- Included with this PlayStation 3 bundle is a promotional code for your personal DUST 514 ordinance pack containing a 7-day active skill booster, a permanent Armored Personnel Carrier, an assortment of digital items, and 2,000 Aurum to spend on in-game gear, weapons and equipment. Over $30 in total value.
That’s right, somehow CCP got Sony to include $30 worth of item shop goods in the, er… PS3 Uncharted 3: Game of the Year bundle. Because nothing says sci-fi F2P FPS like a 3rd-person action game.
It is an interesting move, and certainly one that will garner some extra attention from whomever takes advantage of that bundle. I can’t help but get confused though, when it appears that the Dust 514 mention is missing from the other bundles like the 500gb Assassin’s Creed 3 and even the 320gb Uncharted 3 bundle. Did CCP only pay enough to get on the 250gb bundle instead of the 320gb? Surely there is no hardware difference, so did they just change their minds? Did Netflix out-bid them?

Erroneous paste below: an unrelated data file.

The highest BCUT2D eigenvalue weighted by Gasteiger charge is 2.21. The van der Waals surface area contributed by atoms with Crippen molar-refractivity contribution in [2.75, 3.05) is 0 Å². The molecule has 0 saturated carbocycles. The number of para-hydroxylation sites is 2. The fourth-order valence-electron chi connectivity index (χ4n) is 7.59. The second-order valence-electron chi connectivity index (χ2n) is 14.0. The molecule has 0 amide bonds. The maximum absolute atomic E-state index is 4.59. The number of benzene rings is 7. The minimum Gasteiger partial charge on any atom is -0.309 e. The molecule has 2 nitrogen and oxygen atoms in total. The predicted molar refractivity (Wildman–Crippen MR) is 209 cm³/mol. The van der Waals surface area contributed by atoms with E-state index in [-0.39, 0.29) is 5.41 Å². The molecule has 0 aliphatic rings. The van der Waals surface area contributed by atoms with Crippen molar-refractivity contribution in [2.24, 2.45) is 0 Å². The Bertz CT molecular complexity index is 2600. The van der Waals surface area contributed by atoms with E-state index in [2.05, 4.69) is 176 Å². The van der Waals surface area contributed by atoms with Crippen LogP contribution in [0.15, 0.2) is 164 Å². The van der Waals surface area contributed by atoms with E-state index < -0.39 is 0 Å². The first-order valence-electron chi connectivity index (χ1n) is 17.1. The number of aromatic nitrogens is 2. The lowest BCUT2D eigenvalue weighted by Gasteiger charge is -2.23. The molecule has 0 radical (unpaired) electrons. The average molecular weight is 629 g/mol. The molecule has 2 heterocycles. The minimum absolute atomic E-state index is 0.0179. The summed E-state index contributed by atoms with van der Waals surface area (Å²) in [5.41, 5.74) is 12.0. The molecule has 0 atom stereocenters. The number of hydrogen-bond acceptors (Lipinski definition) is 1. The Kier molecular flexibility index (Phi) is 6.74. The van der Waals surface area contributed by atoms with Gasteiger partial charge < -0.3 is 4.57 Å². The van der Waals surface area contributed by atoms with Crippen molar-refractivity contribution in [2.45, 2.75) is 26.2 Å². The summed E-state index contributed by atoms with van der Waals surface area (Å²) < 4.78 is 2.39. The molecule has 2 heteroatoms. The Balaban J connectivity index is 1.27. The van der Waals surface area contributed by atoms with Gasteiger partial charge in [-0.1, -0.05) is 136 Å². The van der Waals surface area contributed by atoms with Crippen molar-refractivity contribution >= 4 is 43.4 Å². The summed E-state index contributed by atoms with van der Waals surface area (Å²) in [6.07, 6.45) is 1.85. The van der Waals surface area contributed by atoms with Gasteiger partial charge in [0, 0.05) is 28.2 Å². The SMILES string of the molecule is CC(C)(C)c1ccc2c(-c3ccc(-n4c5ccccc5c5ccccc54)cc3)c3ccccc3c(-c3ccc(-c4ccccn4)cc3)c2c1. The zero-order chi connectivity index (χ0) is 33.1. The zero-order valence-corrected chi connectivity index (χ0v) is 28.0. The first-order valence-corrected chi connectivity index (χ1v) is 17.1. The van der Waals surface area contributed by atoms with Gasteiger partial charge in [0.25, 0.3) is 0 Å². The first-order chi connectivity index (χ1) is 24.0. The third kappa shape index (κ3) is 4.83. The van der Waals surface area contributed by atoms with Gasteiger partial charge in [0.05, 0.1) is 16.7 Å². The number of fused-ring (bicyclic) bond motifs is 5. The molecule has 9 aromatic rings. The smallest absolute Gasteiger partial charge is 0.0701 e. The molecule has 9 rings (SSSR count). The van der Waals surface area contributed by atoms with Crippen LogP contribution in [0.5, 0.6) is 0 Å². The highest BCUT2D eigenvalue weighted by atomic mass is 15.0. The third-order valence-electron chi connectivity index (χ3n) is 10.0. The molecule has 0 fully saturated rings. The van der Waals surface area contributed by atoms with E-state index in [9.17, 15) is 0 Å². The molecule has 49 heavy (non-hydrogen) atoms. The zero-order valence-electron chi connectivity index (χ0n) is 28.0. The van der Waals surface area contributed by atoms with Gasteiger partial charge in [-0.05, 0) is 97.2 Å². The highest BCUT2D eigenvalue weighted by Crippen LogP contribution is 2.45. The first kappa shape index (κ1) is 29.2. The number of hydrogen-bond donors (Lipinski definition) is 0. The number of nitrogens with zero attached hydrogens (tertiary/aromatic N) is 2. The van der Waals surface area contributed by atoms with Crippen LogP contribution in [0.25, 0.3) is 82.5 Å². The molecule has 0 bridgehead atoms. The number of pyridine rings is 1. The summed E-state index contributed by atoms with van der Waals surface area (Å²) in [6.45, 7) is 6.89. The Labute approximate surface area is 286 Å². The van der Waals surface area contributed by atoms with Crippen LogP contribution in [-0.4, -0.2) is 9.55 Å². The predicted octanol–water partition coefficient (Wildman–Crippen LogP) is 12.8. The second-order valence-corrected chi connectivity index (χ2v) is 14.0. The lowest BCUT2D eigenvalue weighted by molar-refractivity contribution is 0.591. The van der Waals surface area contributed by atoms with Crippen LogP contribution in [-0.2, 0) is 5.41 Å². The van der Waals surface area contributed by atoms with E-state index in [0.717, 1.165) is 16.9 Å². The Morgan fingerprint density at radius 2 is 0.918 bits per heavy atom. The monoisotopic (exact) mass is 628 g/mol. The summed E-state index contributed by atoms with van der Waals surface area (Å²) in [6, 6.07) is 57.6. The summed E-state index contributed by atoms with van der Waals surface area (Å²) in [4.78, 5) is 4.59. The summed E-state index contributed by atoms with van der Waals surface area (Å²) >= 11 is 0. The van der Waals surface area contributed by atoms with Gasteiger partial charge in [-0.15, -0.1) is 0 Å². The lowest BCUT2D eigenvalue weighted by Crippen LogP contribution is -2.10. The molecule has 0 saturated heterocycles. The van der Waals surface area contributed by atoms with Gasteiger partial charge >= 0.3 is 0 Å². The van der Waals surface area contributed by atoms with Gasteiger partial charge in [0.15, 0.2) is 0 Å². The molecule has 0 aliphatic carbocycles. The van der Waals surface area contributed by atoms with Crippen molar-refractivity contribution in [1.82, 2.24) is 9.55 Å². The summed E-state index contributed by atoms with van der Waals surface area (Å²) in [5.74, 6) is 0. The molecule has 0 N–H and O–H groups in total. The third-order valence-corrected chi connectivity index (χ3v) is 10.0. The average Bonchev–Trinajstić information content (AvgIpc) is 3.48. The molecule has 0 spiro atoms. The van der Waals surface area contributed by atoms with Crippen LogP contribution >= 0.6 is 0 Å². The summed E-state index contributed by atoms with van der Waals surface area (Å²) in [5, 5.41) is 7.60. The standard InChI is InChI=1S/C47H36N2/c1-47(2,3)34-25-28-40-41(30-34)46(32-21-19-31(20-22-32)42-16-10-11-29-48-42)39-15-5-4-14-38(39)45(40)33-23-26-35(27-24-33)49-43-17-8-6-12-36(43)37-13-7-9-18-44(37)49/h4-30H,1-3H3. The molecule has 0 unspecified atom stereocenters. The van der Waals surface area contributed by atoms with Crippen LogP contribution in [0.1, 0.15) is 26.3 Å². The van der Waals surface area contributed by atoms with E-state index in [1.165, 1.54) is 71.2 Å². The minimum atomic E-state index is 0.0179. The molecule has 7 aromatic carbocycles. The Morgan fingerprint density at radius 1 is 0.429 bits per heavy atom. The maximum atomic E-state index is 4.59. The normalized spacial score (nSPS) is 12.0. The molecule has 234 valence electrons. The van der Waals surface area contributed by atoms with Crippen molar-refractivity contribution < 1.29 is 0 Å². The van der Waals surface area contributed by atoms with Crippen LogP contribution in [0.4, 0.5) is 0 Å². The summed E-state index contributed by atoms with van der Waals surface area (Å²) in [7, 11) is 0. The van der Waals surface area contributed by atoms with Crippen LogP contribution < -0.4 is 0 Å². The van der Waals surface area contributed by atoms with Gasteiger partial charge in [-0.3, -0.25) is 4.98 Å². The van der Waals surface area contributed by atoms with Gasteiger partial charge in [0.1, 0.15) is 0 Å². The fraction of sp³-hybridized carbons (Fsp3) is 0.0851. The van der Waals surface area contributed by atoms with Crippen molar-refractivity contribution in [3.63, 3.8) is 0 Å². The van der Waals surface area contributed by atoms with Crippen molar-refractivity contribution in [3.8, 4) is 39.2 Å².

Regardless, I find myself even more intrigued by this unfolding drama than I was before. And, hey, now that I own a PS3 myself, I might actually go full gonzo and try it at some point.
Posted by Azuriel
Oh, my. I don’t think anyone saw this coming, but Blizzard is making a(nother?) Collectible Card Game.
Like I imagine many people in the non-apoplexy camp, I spent a large portion of my formative nerd years with Magic: the Gathering. My original shoebox of cards were from Ice Age, gifted from some obscure cousin of a family friend, but the first real entry into M:tG came with Tempest. Which then led into the Urza trilogy, with Urza’s Saga still remaining my favorite expansion of all time.